Fracking in France
Since 2011, France has completely banned hydraulic fracturing. The process to achieve anti-fracking laws followed a large national debate that year.
With 643,000 km² and 66 million inhabitants, France is the largest country and the second-most populous state in the European Union. This country possesses also the second largest maritime area in the world.
France is very dependent on nuclear energy,19 nuclear power stations produce 75% of its electricity. Other main sources are hydro-electric (13%), thermal (8%) and wind (3%). France’s production is enough to export electricity to neighbouring countries.
Shale Gas situation
Despite its area size, France doesn’t produce petrol or gas and is dependent on imports. In 2011, according to the evaluation written by the International Energy Agency, France is the European country with the second most important shale gas resource, with two main basins in the northeast and southeast. But these are only estimates and from an American organisation, not from soil surveys.
In France, the Minister of Environment has the power to award a drilling licence and the company must respect national rules. To know exactly the size of French shale gas and petrol supplies, it issued in March 2010 fracking licences to explore the French underground. In reaction, some ecological organisations created anti-fracking movements and started a national pledge. Following the activists’ work, the media were concerned about fracking and this debate became a national issue. In February 2011, the Government decided to suspend licences and anti-fracking organisations deposited judicial requests to annul them definitively. In view of national protesting movements (pledges, demonstrations, public meetings, opinion polling), the leader of the majority in the Parliament proposed an anti-fracking bill, which was also supported by the opposition leader.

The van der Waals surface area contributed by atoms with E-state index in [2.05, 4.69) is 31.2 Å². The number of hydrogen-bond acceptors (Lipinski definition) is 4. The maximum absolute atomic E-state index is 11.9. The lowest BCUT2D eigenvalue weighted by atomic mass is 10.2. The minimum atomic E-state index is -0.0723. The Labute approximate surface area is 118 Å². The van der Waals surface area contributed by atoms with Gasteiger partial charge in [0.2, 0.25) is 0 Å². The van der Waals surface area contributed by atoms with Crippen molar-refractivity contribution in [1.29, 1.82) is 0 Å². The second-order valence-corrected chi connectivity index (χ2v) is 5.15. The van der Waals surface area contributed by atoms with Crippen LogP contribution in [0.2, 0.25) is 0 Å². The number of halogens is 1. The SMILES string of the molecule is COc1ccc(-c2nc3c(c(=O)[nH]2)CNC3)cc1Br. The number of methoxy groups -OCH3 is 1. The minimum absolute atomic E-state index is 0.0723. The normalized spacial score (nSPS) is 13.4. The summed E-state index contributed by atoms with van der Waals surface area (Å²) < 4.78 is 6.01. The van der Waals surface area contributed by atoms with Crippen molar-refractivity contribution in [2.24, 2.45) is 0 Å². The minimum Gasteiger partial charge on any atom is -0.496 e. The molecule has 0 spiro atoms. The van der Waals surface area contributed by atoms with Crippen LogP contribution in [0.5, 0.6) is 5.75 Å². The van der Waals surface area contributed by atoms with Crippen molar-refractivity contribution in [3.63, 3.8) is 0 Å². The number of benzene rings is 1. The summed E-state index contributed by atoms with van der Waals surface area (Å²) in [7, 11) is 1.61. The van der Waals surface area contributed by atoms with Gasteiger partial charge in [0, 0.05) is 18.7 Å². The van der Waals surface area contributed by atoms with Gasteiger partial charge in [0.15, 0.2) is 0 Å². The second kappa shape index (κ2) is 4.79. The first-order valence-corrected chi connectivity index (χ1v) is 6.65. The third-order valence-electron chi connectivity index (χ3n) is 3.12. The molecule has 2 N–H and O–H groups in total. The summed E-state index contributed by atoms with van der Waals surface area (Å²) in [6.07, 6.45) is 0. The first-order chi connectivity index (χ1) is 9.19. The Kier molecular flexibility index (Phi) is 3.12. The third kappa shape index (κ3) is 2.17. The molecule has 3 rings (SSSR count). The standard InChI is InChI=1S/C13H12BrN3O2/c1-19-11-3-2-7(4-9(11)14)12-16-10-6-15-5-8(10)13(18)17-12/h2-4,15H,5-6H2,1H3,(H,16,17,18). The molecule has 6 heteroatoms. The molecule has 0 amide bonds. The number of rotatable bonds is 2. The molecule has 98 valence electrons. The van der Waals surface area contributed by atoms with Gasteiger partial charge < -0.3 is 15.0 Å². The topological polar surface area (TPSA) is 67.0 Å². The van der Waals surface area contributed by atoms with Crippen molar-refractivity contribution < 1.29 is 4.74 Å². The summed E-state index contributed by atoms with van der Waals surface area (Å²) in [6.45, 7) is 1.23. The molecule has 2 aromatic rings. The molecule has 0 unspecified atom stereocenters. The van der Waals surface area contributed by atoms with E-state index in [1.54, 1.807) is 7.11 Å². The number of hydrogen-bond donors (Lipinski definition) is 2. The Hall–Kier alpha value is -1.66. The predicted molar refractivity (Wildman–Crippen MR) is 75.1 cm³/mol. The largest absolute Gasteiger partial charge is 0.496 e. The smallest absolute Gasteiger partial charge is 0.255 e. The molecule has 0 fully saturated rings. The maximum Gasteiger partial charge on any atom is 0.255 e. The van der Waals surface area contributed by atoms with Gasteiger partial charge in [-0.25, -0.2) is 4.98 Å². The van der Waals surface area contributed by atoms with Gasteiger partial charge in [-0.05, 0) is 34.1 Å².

In April 2011, the French Parliament adopted an Act called “Prohibition of hydraulic fracking in relation to the exploration and exploitation of hydrocarbons; and Revocation of licences to prospect.” There were 2 consequences: Fracking is completely banned, all forms of hydraulic fracturing are prohibited; Some hydrocarbon exploration and exploitation licences have been suspended and companies had two months to write a report and explain the techniques they intended to use. 64 permits were involved and if the plans included fracking, the licence was to be cancelled. After analyses of these, French authorities decided to cancel three licenses because they would use hydraulic fracturing drilling. A company contested this Act because its licence was cancelled. In 2013, the Constitutional Council judged the anti-fracking Act legal and in accordance with the Constitution.
Despite the Constitutional Court, on January 2016 a court declared illegal the cancelling of one of the licences. The Minister of Environment decided to do an appeal but finally, the company involved gave up its plan to frack because the price of hydrocarbon was too low to extract shale gas and the local population was not ready to accept fracking. The Minister of Environment announced in March 2016 her desire to include the prohibition of fracking in the Mining Code during the first semester 2016. From time to time, some politicians or businessmen express their regrets against the prohibition of fracking due to the large shale gas potential estimated in France.
January 25th 2017:Ban on shale gas enshrined in minerals legislation (code minier) but it excludes conventional hydrocarbons, such as tight gas/oil and coal bed methane